Fluid, surprisingly warm, gushed down my legs.
I glanced at the porch floor where a small pond was forming between my flip flops. Here we go again, I thought. Our last labor and delivery ever.
“Watch how high we can go,” my older daughter said from the swing set.
The younger one squinted and slammed her feet down. “What, Mommy? Why’s your face all funny?”
I toed the splat on the porch. “Someone bring me the phone please.”
“My dad’s in the hospital with a bleeding ulcer,” my husband said, “and I have someone here in the office with me. You’re sure it’s really right now?”
I snapped my fingers at the girls, motioned for them to follow me inside. “As I recall, the last baby came twenty minutes after my water broke.”
“Be right there.”
The labor and delivery nurse glanced at her watch.
“You could stimulate your nipples, since you seem to be stuck.”
My eyes bulged. “Excuse me?”
“Stimulate your nipples. It makes the body release oxytocin which can move labor along. Just slide your arms inside your gown. No one’ll know.” She busied herself tucking the sheets around me.
“Can you close the door at least?”
Before she left, she pointed to the control panel near the bedrail. “That’s the call button if you need me. Don’t forget, stim—”
I pressed my finger to my mouth. She chuckled and eased the door shut behind her.
I had my birth plan for my little guy all figured out.
Though it was cool the way I could walk to the bathroom immediately after, for my third and final labor and delivery, I told my doctor, “Please write in my chart, ‘Patient wants drugs upon entering hospital.’ In all caps, please.”
“What do you mean I can’t have an epidural? It’s in my chart. In all caps. Look it up!”
The nurse took my pulse. “Because, sweetheart, the gals in the hall said the anesthesiologist has a more emergent situation right now.”
My molars clacked.
“What is more emergent than a baby emerging from my body through an opening the size of my palm?”
The nurse’s hands were like nervous butterflies in the air between us. She inched backward toward the door, promising to page my doctor. Again.
That’s when I began speaking in tongues, or so Tony says. I blame the Mardi Gras documentary on television. I remember focusing on the drums—their primal Boom! Boom!—and then my head flopping side to side, to match their rhythm.
With each thrash, I chanted. “I want drugs. I want them now.”
When I heard the door squeak, I watched through slitted eyes as a person, at least, I thought it was a human, came at me, an object cupped in their hand.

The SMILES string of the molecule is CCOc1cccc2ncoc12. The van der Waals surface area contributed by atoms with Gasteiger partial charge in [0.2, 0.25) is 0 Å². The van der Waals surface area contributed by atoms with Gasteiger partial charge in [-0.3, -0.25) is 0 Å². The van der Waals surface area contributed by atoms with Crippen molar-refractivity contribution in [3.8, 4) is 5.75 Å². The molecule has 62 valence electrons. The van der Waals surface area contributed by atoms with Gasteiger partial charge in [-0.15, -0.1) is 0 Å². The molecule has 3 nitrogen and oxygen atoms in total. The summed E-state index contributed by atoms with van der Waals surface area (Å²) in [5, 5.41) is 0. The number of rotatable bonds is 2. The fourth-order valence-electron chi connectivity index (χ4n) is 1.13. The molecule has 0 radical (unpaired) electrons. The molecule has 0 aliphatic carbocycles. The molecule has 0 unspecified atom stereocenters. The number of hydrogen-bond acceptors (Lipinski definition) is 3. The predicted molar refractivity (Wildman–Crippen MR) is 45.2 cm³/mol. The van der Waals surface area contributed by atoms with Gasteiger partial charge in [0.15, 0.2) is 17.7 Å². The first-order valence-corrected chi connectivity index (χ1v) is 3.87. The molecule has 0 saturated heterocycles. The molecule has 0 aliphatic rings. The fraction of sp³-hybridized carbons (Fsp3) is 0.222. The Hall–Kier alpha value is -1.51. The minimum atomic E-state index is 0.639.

“How about some Nubain, honey?” It was my nurse. “It’ll take the edge off, help you relax.”
I whimpered in agreement as the current contraction peaked.
Prick. Ow! Warmth. I collapsed against my pillows. “Oh! That’s nice.”
The nurse’s teeth flashed white as she swabbed my arm and applied a round Band-Aid.
“Hey, Tony Bear, lookie here. I’m the queen of Mardi Gras. See? I’m on a tissue-paper-and-chicken-wire parade float on Bourbon Street. Want some beads? They’re so shiny.”
My nurse deposited the needle into a red plastic box on the wall. Plink!
“Wait, don’t throw it away. Some more, please?” When she denied me, I stuck my tongue out.
After she washed and dried her hands, she relocated to the bench at the end of the bed and nudged my knees apart. “You’re almost ready now. I’ll call your doctor. Again.”
A half hour later I bellowed, “I want more Nubain now!”
A lanky med student peeked out from behind my doctor’s back. “And I want Doogie Howser, the boy wonder, to get lost.”
“Be nice,” my doctor said. “He’s just observing. He won’t touch you.”
I growled. “Is he old enough to hear cuss words?”
The med student cowered as my doctor squeezed my ankles. “You ready to push?”
Another wave of pressure lifted my hips off the mattress. “Can’t you just grab the head and yank him out?”
“Stop holding your breath,” my doctor said. “Breathe. That’s it.”
When the fire started down below, I headed for my pillows. “Will whoever has their hand on my— Dang it! I can’t say the word because Doogie—”
The doctor stood. “Keep pushing! You’re so close!”
The med student crouched beside me, his gum-minty breath cool on my cheek.
“Ma’am? Do you want me to pull the mirror down so you can watch?”
“Ew! No, I do not.” I hissed.
A fresh, more urgent pain arrived so I heaved myself forward once more and shoved hard, forcing everything inside of me toward my feet. The skin on my face stretched tight. And I was burning up. The hospital sprinkler system would trigger any minute, surely it would.
“Someone fan me,” I panted. “Fan my face. Where is Nurse Nubain? Get her back here this instant!”
The pressure in my groin suddenly dropped. I struggled to sit up.
“What happened? What’s going on? Is the baby okay?”
“We have a head!” the doctor sang out.
My nose drained, then my eyes. When the stretching sensation returned, I arched my back and gripped the bedrails. Dang it, dang it, dang it! More flesh of my flesh slipped out.
“We have a baby, a perfect baby boy,” the doctor said.
Everything in me softened as if I had no bones. I hung in the moment, listening to the pounding in my ears slow.
My doctor brought my son to me, still slick with his white icing of vernix. “Tell him, ‘hello,’ Mom. Quickly though. We need to give him oxygen because he’s a little blue.”
As I stroked my son’s face, tears splashed onto my cheeks. “Hi, Sweetie. It’s me, your mom.”
The med student tiptoed over. “Gosh, he looks exactly like his dad. It’s as if you had no part in making him at all.”
I wanted to choke Doogie, really, I did. But more than that, I wanted to hold my little guy. A son after two daughters. Our family was complete.